Proposed Name Restoration: 
  • The name Saint John River back to it’s original indigenous name -  Wolastoq
Purpose: 
  • Wolastoq; (the beautiful river) is the original Indigenous name of the River.
  • Wolastoq is the name sake for the real identity and unique nationality of our People; the Wolastoqiyik.  Respecting the rights of Wolastoqiyik.
  • Scientific studies have now confirmed, what our people have always known; “that water has memory”.    This river will remember its original name.   
  • This deed would begin a process for reconciliation with a show of goodwill on the part of the Government of New Brunswick, and would;
  • Create opportunities for discussions and engagement around indigenous issues.
  • Wolastoqiyik have a right to retain their own names for communities, places and persons. 

The Wolastoq Grand Council is requesting support letters from our Allies; as individuals, organizations, and/or Groups.  For more information, contact Alma Brooks, 506-478-1256, almabrooks.26@outlook.com

Please send support letters to the following addresses:

The Wolastoq Grand Council,
Grand Chief; Ron Tremblay
50 Maliseet Drive
Fredericton, NB, E3A 2V9


David Coon
Office of the Green Party Leader
P.O. Box 6000
Fredericton, NB, E3B 5H1

Additional Information

  1. Indigenous and Northern Affairs Canada
Carolyn Bennett; Minister of Indigenous and Northern Affairs Canada; has assured the Wolastoq Grand Council in writing that; - “Canada is committed to a renewed nation to nation relationship with indigenous peoples based on the recognition of rights, respect, cooperation and partnership.”   Carolyn Bennett also stated that ; - “Achieving full reconciliation between indigenous and non-indigenous people in Canada is at the heart of Indigenous and Northern Affairs Canada’s mandate, and that the government of “Canada will engage with Indigenous peoples, provinces, territories, and Canadians on how to implement the Declaration in accordance with Canada’s Constitution”.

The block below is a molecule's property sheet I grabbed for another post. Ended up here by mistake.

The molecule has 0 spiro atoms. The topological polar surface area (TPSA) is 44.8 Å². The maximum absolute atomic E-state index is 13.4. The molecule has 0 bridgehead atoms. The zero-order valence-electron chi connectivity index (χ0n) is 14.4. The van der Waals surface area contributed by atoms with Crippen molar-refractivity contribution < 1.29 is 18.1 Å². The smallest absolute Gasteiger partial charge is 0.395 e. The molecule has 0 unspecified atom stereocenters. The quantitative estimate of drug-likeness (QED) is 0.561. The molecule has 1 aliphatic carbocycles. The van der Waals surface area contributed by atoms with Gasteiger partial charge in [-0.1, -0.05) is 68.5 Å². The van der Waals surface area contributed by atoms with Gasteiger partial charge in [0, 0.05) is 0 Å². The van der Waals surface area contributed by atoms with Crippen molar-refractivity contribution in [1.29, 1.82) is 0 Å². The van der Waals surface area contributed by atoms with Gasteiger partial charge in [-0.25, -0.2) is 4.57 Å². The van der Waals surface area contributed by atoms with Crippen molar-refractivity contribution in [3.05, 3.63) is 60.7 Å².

1. Andrea Bear-Nicholas
As described in a 2011 article by Andrea Bear-Nicholas, Maliseet historian:  
  1. The first step in the dispossession for the indigenous peoples in the Maritimes began in earnest immediately after the British capture of the French fort at Louisbourg in 1758.   Where place names and names of First Nations in the entire region had been inscribed on earlier maps; both would soon be erased by colonial cartographers in a process described by J. B. Harley as cartographic colonialism.  The justifications for these erasures was found in the doctrine of discovery.   
  2. The second step in the dispossession of indigenous peoples in Nova Scotia began immediately after signing of the Treaty of 1760 by Passamaquoddy and Maliseet Leaders, and later the signing of the Mascarene Treaty.   Although there was no surrender of any lands in either of these Treaties; 1.5 million acres of Maliseet land which outlawed the surveying and expropriation of lands not yet ceded by the indigenous inhabitants or purchased by the Crown.    


  3. United Nations Declaration on the Rights of Indigenous Peoples
The United Nations Declaration on the Rights of Indigenous Peoples:   Articles 1, 2, 6, & 13   support and provide a guide for the implementation leading to reconciliation.

As a distinct ‘people,’ we have a right to our accurate identity and nationality.
  • Indigenous Peoples have the right to the full enjoyment as a collective or as individuals of all human rights and fundamental freedoms as recognized in the Charter of the United Nations, the Universal Declaration of Human Rights, and international human rights law. 
  • Indigenous peoples and individuals are free and equal to all other peoples and individuals and have the right to be free from any kind of discrimination, in the exercise of their rights, in particular that based on their indigenous origin and identity. 
  • Every indigenous individual has the right to their own nationality. 
  • Indigenous people have a right to retain their own names for communities, places and persons.  “States shall take effective measures to ensure that this right is protected”.